List of cabbage dishes
This is a list of cabbage dishes and foods. Cabbage (Brassica oleracea or variants) is a leafy green or purple biennial plant, grown as an annual vegetable crop for its dense-leaved heads. Cabbage heads generally range from 0.5 to 4 kilograms (1 to 9 lb), and can be green, purple and white. Smooth-leafed firm-headed green cabbages are the most common, with smooth-leafed red and crinkle-leafed savoy cabbages of both colors seen more rarely. Cabbages are prepared in many different ways for eating. They can be pickled, fermented for dishes such as sauerkraut, steamed, stewed, sautéed, braised, or eaten raw. Cabbage is a good source of vitamin K, vitamin C and dietary fiber. Contaminated cabbage has been linked to cases of food-borne illness in humans.
- Bacon and cabbage – traditionally associated with Ireland, the dish consists of unsliced back bacon boiled with cabbage and potatoes. Sometimes other vegetables such as turnips, onions and carrots are also added. Smoked bacon is sometimes used.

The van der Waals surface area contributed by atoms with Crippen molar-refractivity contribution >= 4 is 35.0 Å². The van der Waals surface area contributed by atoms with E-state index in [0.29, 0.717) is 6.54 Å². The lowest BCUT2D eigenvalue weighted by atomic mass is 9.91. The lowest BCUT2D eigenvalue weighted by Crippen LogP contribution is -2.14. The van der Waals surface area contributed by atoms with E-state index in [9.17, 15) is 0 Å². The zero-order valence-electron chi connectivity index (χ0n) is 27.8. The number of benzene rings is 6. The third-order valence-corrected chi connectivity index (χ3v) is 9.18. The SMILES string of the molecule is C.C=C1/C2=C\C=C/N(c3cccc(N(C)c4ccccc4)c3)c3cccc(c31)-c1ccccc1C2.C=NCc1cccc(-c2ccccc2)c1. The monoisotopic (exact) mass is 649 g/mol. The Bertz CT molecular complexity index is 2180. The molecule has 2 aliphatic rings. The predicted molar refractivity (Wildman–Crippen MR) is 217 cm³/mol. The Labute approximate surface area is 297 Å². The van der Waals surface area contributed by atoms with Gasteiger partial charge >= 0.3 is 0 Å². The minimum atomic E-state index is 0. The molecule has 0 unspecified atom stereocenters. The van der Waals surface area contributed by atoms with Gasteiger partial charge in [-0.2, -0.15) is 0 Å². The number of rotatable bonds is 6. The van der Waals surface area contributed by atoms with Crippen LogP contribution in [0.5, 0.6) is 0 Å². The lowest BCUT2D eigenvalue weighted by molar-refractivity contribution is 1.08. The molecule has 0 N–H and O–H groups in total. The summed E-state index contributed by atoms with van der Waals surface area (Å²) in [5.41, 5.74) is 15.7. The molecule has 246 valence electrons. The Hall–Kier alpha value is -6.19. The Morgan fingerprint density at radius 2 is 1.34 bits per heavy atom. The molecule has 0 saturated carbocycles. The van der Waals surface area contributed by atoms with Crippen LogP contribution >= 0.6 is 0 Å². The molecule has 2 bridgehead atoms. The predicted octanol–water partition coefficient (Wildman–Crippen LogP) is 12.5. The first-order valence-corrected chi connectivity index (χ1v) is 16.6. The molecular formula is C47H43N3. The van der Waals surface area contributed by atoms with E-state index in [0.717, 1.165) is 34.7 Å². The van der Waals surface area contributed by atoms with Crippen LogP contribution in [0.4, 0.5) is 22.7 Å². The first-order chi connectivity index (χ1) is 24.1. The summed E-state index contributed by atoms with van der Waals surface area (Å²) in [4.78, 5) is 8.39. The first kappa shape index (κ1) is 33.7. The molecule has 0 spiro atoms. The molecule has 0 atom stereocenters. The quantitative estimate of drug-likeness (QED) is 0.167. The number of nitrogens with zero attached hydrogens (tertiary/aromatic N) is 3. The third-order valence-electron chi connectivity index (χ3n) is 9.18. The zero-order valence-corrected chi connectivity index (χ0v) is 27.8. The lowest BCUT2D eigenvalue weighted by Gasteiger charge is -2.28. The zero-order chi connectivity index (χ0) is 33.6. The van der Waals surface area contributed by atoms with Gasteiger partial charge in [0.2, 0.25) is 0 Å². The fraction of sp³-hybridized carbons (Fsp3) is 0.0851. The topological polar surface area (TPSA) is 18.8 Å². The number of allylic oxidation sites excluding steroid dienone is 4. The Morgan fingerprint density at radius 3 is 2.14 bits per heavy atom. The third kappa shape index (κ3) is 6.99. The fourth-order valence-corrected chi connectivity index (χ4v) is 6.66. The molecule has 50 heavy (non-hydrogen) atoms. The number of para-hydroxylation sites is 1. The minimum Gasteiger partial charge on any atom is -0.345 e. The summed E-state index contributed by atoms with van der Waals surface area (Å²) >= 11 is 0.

- Bubble and squeak – a traditional English dish made with the shallow-fried leftover vegetables from a roast dinner. Cabbage is sometimes used.
- Cabbage roll
- Cabbage squares
- Cabbage soup
- Kapuska - Turkish cuisine cabbage stew
- Kapusta - Polish cuisine sauerkraut dish
- Lion's head – a dish from the Huaiyang cuisine of eastern China, consisting of large pork meatballs stewed with vegetables. The plain variety is usually stewed or steamed with napa cabbage.
- Maple slaw
- Red slaw
- Wedding cabbage
Central European cabbage rolls
American coleslaw from a fast food restaurant
Serbian sarma prepared in a grne
A soup of suan cai stewed with pork and cellophane noodles. It is a very common dish in Northeastern China.
- Sour cabbage
- Suan cai – a traditional Chinese pickled Chinese cabbage, used for a variety of purposes. Suan cai is a unique form of pao cai, due to the ingredients used and the method of production.
- Tianjin preserved vegetable
Suan cai, Chinese food.jpg
Suan cai preparation – a heavy stone is placed atop Chinese cabbages in a large pot. The cabbage will sink naturally in a few weeks as the fermentation begins. Salt, seen in the plastic bag in the lower left corner, is usually the only additive used.
A jar of Tianjin preserved vegetable